A Deputy Minister for Local Government and Rural Development (MLGRD), Mr Augustine Collins Ntim, has given metropolitan, municipal and district assemblies (MMDAs) a two-month ultimatum to come up with one or two cash crops with a budget that will support between 10,000 and 20,000 farmers to each cultivate an average of 10 acres within the next four years.
He challenged the MMDAs to recruit 100 young people in their districts who would be trained to support the farmers to plant seedlings of crops under the ‘Planting for Food and Jobs’ initiative.
Mr Ntim urged them to establish seed banks in the various electoral areas that would raise improved and high yielding varieties of seedlings as approved for the district to be distributed to the farmers.
He was speaking at a sensitisation meeting on the establishment of the District Chamber of Agriculture, Commerce and Technology (DCACT) at Abesim, near Sunyani.
The MLGRD, in collaboration with the Ministry of Environment, Science, Technology and Innovations and the Ministry of Food and Agriculture, intends to set up the DCACT to spearhead government’s technological, entrepreneurial, commercial and agribusiness initiatives through the MMDAs.
The 13-member DCACT was established to enhance government’s drive for industrial revolution through various districts with the mandate to promote agribusiness to facilitate an interface between the private and public sector at the district level.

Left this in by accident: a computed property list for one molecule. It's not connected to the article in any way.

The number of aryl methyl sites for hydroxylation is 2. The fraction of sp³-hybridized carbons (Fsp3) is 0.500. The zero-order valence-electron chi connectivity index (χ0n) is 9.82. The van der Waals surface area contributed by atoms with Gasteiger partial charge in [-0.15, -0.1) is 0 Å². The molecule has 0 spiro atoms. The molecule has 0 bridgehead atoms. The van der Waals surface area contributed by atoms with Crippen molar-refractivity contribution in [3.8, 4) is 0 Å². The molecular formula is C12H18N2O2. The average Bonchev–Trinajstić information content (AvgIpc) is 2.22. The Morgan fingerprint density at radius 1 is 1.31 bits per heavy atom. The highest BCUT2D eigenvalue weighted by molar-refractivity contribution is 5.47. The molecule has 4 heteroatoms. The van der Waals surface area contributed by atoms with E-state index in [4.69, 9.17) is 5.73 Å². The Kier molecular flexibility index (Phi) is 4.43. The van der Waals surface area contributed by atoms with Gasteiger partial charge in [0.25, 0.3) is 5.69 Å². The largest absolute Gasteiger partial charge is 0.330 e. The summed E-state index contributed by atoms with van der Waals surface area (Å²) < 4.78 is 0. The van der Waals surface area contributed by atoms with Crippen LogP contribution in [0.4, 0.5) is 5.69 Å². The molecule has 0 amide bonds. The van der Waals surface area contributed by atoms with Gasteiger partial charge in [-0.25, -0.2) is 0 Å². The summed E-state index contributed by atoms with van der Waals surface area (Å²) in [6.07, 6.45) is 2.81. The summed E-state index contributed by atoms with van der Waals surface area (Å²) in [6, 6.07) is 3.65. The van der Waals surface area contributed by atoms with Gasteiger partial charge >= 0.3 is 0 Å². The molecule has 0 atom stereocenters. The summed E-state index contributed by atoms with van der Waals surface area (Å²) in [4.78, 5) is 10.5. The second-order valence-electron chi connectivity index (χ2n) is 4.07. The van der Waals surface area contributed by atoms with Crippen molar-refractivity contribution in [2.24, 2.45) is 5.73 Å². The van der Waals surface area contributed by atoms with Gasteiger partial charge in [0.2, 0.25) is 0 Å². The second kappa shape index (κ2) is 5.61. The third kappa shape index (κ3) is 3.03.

The meeting brought together key stakeholders such as MDCEs, municipal and districts directors, directors of agriculture, planning and budget officers.
It was also to provide the participants with information on the procedures, merits of the DCACT and the ‘Planting for Food and Jobs’ and other investment programmes of the government.
The MMDAs are expected to submit their project proposals in alignment with the medium-term development plan and in consultation with the department of agriculture for consideration.
The seven identified crops under the ‘Planting for Food and Jobs’ include cashew, shea butter, mango, citrus, cocoa, rubber, oil palm and coconut.
Two million farmers
Mr Ntim said more than two million farmers would be registered and supported under the initiative.
He also explained that the project sought to position the country as a leading producer of cocoa and cashew in the world in the next four to 10 years and added that 50 districts had been identified for the production of cashew nuts.
The Deputy Minister of Food and Agriculture in charge of Crops, Mr Sagri Bambagi, disclosed that available evidence suggested that only 11 per cent of maize farmers in Ghana used improved seeds for cultivation.
According to him, the seed industry in the country is seriously facing challenges due to the neglected investment in improved seed and agriculture.
Mr Bambagi expressed worry about the country’s inability to improve on the various seeds for farmers to support them to increase their yields and pledged to team up with the other ministries to put interventions and programmes in place to improve the varieties of seeds in the country.